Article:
If you’re starting to think about college, you’ve probably heard about liberal arts colleges. You may know that they offer a well-rounded education, small class sizes, and lots of hands-on experiences. You may have even heard that they’re based on the study of the Seven Liberal Arts of ancient Greece (grammar, rhetoric, logic, geometry, arithmetic, music, and astronomy!). Before you start brushing off your telescope, though, here are some things to know about liberal arts colleges in the US in 2023.
As the word liberal suggests, liberal arts colleges emphasize an education that’s versatile and interdisciplinary. Rather than specialized vocational, technical, or pre-professional courses of study, a liberal arts curriculum gives students access to a broad range of knowledge, encompassing the humanities, arts, social sciences, and natural sciences.
Although there is variation among programs, liberal arts students generally begin their education with a required common “core” of classes within the traditional liberal arts curricula. Even if you’ve chosen a major, you’ll still most likely take introductory courses in the humanities, at least one of which will be writing-intensive.
As your education unfolds, you’ll probably take an exciting variety of courses, find a focus in a particular subject, and graduate with a Bachelor of Arts or Sciences. Many liberal arts colleges offer students the opportunity to design their own unique major–which is a huge plus if you find that your intellectual passions don’t fit into a single discipline.
There are further differences that set liberal arts colleges apart from other schools. Professors at liberal arts colleges are generally encouraged to prioritize teaching over research and publishing, and so are available to devote more energy to their students. Liberal arts colleges usually have smaller class sizes (as opposed to the larger classes and massive lecture halls found at bigger universities), meaning you’ll have lots of contact with your professors and peers. Speaking of research: some liberal arts colleges do offer students research opportunities, through internships, study abroad programs, direct mentorship from professors, and collaborations with other institutions.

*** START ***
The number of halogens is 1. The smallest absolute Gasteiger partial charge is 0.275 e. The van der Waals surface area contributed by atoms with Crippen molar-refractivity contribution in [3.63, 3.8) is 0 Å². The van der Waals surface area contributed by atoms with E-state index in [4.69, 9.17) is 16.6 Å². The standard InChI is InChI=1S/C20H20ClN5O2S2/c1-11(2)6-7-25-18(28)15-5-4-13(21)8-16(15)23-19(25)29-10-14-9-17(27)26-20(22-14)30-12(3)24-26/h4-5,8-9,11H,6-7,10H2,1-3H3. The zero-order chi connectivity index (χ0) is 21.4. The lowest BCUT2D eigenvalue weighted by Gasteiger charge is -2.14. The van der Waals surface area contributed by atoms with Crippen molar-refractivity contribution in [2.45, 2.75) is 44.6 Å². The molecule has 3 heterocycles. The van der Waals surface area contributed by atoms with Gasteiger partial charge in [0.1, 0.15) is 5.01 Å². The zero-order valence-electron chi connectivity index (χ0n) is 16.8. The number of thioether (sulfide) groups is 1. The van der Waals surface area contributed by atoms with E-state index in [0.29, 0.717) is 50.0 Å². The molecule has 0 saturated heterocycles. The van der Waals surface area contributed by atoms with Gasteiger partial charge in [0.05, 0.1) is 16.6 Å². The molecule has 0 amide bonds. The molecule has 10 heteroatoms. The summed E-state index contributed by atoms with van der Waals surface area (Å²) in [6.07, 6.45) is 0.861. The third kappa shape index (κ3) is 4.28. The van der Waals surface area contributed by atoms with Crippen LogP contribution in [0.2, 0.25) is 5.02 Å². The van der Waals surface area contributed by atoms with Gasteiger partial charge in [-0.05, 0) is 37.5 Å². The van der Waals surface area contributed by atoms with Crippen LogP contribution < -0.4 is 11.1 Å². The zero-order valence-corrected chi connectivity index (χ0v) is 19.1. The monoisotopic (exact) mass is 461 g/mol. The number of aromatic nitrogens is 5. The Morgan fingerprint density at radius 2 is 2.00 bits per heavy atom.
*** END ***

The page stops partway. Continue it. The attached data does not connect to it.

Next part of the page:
One of the biggest perks of a liberal arts education is consortia. Many of the top liberal arts colleges in the US are members of a consortium, a linked group of colleges and universities. Students at one college can take classes or participate in programs at the others in the consortium. Here are some of the top liberal arts consortia in the US:
The Claremont Colleges: Also known as the “7Cs”, this consortium of seven liberal arts colleges is located in southern California, about 30 miles east of Los Angeles. It consists of Claremont McKenna, Pomona, Scripps College, Harvey Mudd College, and Pitzer College, plus the graduate schools Claremont Graduate University (CGU) and Keck Graduate Institute (KGI). With the exception of KGI, the colleges are all physically adjoining one another and share common facilities like a library and health center. This highly-selective group of colleges is strong in the STEM fields and humanities, and its schools areranked among the top liberal arts colleges in the US.
The Five College Consortium: The schools in this consortium in western Massachusetts also rank among the best–and most selective–colleges in the US. The consortium includes the liberal arts colleges Amherst, Hampshire, Mount Holyoke, and Smith, as well as UMass Amherst, a public research university. Smith and Mount Holyoke are women’s colleges (and both members of the historic Seven Sisters, a group of women’s colleges developed in the 19th century to offer Ivy League-level education to women). Students at each of these colleges may take courses at any of the other colleges; they may also join other colleges’ clubs and attend sporting events, making for a very motley community.
Colby-Bates-Bowdoin Consortium: Located in Maine, the colleges boast unique offerings such as funded independent research opportunities (Bates), a diverse range of study abroad programs (Colby), and even a world-class dining hall serving local seafood (Bowdoin). For football fans, this consortium–known as CBB–is home to a robust NCAA football rivalry among its three colleges. The colleges are also members of the New England Small College Athletic Conference (NESCAC), meaning there are lots of exciting sports, ranging from baseball to lacrosse.
As with any college, the question of whether a liberal arts education is right for you comes down to fit. If you enjoy the benefits of smaller classes, are passionate about the humanities, and are excited to be a part of a close-knit community of students, a liberal arts college could be a great fit for you. The best way to find out is to research the schools you’re curious about and tour those campuses when you’re able to. You may be surprised to find a liberal arts college is just what you’re looking for.
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